Our bones remodel and regrow themselves when there is a stimulus from the external environment. One of the best ways to achieve this is to perform movements where our body is upright and working against gravity – activities like dancing, hiking, walking, climbing, tennis, netball, skipping, aerobics – anything where the body is sustaining impact. As a side note, this is also the reason why astronauts have low bone density when they return from outer space.
bones respond best to weight-bearing exercise when the movements are comprised of short, high intensity bursts. Simple things like choosing the stairs instead of the escalator, or playing a quick game of ball with the kids, can boost your bones anywhere, any time.
Another way to boost bone strength is by participating in resistance training. This style of exercise is about using your muscles to move an external force, and, in turn, the muscles pull on the bones. Any session which uses machines, free weights, ankle weights or your own bodyweight can achieve muscular strength, and therefore enhance bone strength. This is why we have such a focus on doing weight work in your programs and why we also encourage you through progression to lift heavier.
Exercise needs to be challenging to have noticeable effects on bone density. Over time, it should become progressively harder – the weights should become heavier, and the impacts should become higher (e.g. using a higher step box).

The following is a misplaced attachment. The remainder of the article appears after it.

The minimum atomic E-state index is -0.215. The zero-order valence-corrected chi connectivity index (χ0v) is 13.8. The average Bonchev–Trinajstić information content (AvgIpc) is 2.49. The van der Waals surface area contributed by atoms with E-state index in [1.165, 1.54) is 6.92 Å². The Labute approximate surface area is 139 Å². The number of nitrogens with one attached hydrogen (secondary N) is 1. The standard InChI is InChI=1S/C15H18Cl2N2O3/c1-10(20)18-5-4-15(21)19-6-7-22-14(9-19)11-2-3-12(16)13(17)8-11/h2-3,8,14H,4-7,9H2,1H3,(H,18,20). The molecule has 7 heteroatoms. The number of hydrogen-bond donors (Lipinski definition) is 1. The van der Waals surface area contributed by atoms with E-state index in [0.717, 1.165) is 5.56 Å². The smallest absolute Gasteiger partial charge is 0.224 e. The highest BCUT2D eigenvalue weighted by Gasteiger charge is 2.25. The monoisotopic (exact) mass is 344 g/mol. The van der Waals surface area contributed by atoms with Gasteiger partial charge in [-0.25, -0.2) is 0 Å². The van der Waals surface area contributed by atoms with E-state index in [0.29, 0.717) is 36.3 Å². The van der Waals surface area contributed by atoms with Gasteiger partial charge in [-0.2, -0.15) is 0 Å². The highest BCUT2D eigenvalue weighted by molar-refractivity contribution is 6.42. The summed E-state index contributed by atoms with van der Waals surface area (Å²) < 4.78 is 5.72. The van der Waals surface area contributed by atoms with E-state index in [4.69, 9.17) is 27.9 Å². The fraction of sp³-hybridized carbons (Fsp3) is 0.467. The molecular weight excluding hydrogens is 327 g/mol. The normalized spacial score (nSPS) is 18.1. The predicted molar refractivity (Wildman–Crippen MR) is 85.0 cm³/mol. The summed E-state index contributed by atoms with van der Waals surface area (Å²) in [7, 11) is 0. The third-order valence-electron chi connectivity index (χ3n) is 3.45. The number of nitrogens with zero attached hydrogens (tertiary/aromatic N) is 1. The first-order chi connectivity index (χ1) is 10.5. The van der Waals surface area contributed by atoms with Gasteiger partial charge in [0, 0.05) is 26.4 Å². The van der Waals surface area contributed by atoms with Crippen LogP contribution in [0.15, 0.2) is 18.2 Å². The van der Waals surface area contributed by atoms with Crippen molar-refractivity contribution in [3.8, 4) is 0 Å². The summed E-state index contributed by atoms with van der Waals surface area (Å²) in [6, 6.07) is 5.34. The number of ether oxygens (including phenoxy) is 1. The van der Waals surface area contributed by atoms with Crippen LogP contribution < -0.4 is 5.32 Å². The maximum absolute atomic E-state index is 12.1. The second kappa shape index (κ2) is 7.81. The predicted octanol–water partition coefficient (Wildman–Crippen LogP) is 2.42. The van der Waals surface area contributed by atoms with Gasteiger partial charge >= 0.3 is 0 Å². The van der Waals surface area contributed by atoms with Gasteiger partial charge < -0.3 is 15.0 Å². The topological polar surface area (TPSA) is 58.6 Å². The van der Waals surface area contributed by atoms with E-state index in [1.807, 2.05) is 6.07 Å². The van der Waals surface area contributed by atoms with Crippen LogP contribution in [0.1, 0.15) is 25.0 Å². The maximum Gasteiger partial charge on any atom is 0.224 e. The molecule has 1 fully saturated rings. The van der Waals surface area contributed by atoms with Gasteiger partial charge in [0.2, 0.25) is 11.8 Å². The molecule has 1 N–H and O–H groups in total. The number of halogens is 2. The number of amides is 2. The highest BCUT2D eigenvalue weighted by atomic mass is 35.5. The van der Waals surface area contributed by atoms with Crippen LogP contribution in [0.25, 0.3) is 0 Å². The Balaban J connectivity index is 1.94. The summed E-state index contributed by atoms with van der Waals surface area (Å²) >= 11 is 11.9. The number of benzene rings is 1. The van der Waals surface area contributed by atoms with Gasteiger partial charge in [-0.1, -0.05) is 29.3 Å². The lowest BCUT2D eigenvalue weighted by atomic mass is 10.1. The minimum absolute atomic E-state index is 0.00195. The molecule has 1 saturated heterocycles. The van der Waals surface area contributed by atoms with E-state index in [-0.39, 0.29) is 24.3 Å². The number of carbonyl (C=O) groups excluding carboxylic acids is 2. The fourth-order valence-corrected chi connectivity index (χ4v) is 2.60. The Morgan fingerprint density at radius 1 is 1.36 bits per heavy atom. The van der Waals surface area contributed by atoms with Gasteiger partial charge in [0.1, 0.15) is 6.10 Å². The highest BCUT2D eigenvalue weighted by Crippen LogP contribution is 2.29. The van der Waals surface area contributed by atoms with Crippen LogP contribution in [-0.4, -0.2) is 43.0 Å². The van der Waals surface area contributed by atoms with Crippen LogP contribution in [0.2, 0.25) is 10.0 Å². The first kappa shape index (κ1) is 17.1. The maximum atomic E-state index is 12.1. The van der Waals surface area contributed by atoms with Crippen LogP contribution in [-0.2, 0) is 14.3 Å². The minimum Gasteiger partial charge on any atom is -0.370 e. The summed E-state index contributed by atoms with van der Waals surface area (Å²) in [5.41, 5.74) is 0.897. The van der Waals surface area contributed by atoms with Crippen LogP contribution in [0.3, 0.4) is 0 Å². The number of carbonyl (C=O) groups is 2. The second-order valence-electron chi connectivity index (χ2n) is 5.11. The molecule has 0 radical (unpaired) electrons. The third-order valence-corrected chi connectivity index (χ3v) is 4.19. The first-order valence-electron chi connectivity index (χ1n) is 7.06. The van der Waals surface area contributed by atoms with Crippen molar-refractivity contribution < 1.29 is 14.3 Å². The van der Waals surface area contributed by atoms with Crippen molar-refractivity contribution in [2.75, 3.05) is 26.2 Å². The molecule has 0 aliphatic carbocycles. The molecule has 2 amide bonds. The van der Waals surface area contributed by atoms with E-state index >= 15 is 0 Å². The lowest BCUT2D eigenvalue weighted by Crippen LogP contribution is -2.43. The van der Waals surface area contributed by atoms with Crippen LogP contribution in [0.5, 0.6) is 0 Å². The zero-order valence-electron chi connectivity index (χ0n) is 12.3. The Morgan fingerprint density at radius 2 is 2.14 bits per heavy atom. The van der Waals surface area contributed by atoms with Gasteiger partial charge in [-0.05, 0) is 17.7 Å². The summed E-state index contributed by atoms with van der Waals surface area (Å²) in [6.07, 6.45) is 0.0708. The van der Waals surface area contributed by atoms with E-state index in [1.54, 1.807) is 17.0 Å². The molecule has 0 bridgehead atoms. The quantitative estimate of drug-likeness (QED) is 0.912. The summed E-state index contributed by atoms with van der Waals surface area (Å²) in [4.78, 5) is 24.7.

Researching the subject provided an article titled Muscle training for bone strength. It stated that the main function of bone is to provide the mechanical integrity for movement and protection; accordingly, bone mass and structure are adjusted to control the strains produced by mechanical load and muscular activity. Age-related patterns involve peak bone mass during growth, a plateau in adulthood, and bone loss during aging.
The decline in bone mass and structural integrity results in increased risk of fractures, particularly in post-menopausal women. Athletes competing in strength and power events, such as weight-lifting and jumping, have superior bone mass and structure compared with their untrained counterparts in all age groups. Exercise seems to be most effective during rapid growth, the average gain in bone mineral content (BMC) and density (BMD) in controlled trials being of the order of 2–5% per year. The net gain of BMD after exercise interventions among older people is modest, at a level of 1–3% per year,. Researchers note that although aerobic exercise is important in maintaining overall health, resistance training may be more applicable to the basic rules of bone adaptation and have more favourable effects in maintaining or improving bone mass and structure, and be safe and feasible for older people.
It has been suggested that there is an opportunity for resistance training, for improved effects on BMD in post-menopausal women in bones which have less daily loading. Appropriate training regimens may reduce the risk of falls and the severity of fall-related injuries, and also constitute potential therapy to improve functional ability and the quality of life in osteoporotic patients.